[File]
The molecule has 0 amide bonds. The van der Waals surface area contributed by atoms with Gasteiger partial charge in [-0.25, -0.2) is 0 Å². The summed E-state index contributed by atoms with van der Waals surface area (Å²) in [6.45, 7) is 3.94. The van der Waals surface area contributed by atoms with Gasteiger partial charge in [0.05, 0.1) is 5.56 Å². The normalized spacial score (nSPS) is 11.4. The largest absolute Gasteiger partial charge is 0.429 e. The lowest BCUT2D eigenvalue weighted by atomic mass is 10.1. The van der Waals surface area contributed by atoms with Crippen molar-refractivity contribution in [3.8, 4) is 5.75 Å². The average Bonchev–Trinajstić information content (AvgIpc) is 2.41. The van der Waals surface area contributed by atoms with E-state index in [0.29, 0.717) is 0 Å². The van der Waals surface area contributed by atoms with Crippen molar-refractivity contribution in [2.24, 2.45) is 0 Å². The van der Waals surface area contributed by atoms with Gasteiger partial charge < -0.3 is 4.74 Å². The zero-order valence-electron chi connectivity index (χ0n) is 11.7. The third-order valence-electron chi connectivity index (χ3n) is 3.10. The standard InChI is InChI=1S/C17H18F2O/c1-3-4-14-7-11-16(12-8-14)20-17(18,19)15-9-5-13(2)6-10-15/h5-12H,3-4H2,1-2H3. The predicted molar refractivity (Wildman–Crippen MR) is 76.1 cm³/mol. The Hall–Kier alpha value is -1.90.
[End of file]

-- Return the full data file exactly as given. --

The molecule has 0 amide bonds. The van der Waals surface area contributed by atoms with Gasteiger partial charge in [-0.25, -0.2) is 0 Å². The summed E-state index contributed by atoms with van der Waals surface area (Å²) in [6.45, 7) is 3.94. The van der Waals surface area contributed by atoms with Gasteiger partial charge in [0.05, 0.1) is 5.56 Å². The normalized spacial score (nSPS) is 11.4. The largest absolute Gasteiger partial charge is 0.429 e. The lowest BCUT2D eigenvalue weighted by atomic mass is 10.1. The van der Waals surface area contributed by atoms with Crippen molar-refractivity contribution in [3.8, 4) is 5.75 Å². The average Bonchev–Trinajstić information content (AvgIpc) is 2.41. The van der Waals surface area contributed by atoms with E-state index in [0.29, 0.717) is 0 Å². The van der Waals surface area contributed by atoms with Crippen molar-refractivity contribution in [2.24, 2.45) is 0 Å². The van der Waals surface area contributed by atoms with Gasteiger partial charge < -0.3 is 4.74 Å². The zero-order valence-electron chi connectivity index (χ0n) is 11.7. The third-order valence-electron chi connectivity index (χ3n) is 3.10. The standard InChI is InChI=1S/C17H18F2O/c1-3-4-14-7-11-16(12-8-14)20-17(18,19)15-9-5-13(2)6-10-15/h5-12H,3-4H2,1-2H3. The predicted molar refractivity (Wildman–Crippen MR) is 76.1 cm³/mol. The Hall–Kier alpha value is -1.90.